Financial Wellness Matters to Employers and Employees

Financial Wellness and Retirement SavingsFinancial wellness matters because it has a lasting impact on employers and their employees.  When American employees are living paycheck to paycheck it is easy to see how financial wellness matters.  Covid-19 and the resulting economic fallout were a wakeup call for most Americans.  Although they’d been told the importance of having an emergency fund for years, many didn’t truly understand the nature of those dire warnings.  That is until 2020.  During 2020,  job losses and reduced hours forced workers to take a hard look at their personal finances.  At that time all workers learned why and exactly how financial wellness matters.

The silver lining is that employers are now more focused than ever on implementing effective financial wellness programs.  Employees now look to take control of their own financial wellness matters.  Employees are now ready to take control according to a recent Employee Benefit News article.  Offering a retirement plan is a good start, but that’s only the beginning, the article’s author, Matthew Eickman, opined.  This was echoed in the article’s attention-grabbing headline, “retirement plans aren’t enough to sustain employees’ financial wellness.”

Many workers think retirement is a long way off.  This, is always a guess for most of America’s employees.  So saving 5%, 10%, 15% of their salary in a workplace retirement plan isn’t going to get them to where they need to be for retirement.  It may help them sleep well at night; however such small savings practices will not likely solve their current financial situation long-term.  According to Mr. Eickman, “That’s why short-, medium-, and long-term thinking are so important.  Financial wellness programs can play a key role in providing this education for employees.”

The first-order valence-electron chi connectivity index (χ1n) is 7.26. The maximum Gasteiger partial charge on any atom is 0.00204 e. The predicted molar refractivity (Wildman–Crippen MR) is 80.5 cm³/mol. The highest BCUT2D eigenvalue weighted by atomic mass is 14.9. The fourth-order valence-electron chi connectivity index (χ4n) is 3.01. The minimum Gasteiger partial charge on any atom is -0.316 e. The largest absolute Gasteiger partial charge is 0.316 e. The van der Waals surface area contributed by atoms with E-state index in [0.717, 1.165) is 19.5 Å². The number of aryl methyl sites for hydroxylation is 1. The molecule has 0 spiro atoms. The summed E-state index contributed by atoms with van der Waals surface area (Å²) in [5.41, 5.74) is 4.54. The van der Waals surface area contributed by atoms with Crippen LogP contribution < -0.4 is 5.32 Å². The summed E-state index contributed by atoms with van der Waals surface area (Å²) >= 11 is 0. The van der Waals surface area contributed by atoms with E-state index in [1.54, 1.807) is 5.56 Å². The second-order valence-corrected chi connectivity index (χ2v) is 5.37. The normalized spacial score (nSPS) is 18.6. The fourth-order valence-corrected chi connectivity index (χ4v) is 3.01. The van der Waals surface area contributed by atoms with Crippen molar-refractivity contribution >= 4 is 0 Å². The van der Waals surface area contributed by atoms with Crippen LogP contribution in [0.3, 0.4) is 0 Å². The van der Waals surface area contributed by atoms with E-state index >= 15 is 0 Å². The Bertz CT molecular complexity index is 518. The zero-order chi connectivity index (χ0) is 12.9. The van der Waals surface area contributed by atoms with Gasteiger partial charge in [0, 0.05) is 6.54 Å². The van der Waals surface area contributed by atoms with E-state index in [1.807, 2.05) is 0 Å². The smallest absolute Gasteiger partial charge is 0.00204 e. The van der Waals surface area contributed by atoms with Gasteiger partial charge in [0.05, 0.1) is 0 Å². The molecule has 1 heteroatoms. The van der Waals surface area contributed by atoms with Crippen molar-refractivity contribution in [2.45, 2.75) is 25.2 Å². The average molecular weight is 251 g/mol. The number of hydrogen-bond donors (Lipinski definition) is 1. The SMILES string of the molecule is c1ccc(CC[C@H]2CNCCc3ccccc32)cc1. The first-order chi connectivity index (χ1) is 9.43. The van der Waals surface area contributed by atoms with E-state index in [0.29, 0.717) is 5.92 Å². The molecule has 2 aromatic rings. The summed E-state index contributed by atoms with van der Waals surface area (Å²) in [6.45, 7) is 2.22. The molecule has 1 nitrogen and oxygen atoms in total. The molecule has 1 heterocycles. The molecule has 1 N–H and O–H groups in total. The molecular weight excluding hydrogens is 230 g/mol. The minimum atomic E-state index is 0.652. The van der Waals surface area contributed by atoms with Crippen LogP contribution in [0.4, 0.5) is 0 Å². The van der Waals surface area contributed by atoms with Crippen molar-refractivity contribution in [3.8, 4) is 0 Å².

Financial wellness matters and corresponding programs are evolving in the wake of the pandemic.  As such, it’s critical that financial wellness programs be comprehensive and holistic in nature.  They cannot be modular and disjointed.  Such as how traditional 401(k) education programs have been.  According to Mr. Eickman, “A legitimate financial wellness program is more likely to be a comprehensive curriculum, where employees certainly learn how the company retirement plan works, but also learn more about their overall financial picture.”

Mr. Eickman also made the case for an emphasis on budgeting.  Budgeting helps employees get a better understanding of their finances.  Knowing how to budget and manage finances helps people to accomplish all goals.  This is appropriate whether saving for retirement, buying a home, or putting a child through college.  And Mr. Eickman encourages employers to not to forget about family protection.  Build education programs around short- and long-term needs.  This can include disability coverage, along with helping employees assess their need for life insurance.

For older employees, Social Security education is critical and could include information about eligibility and how much they can potentially rely on benefits for their retirement.  Altogether, a holistic financial wellness program helps employees understand their total financial picture, not just the amount in their 401(k) or 403(b) account.

According to Mr. Eickman, financial wellness is here to stay, especially in the wake of the pandemic.  The employers’ commitment to offering these programs and encouraging employee engagement is only likely to increase.  When employees aren’t financially healthy, it adversely affects the company’s bottom line.  Therefore, employers should double down on financial wellness matters to help foster future financial stability for their employees and their organizations.


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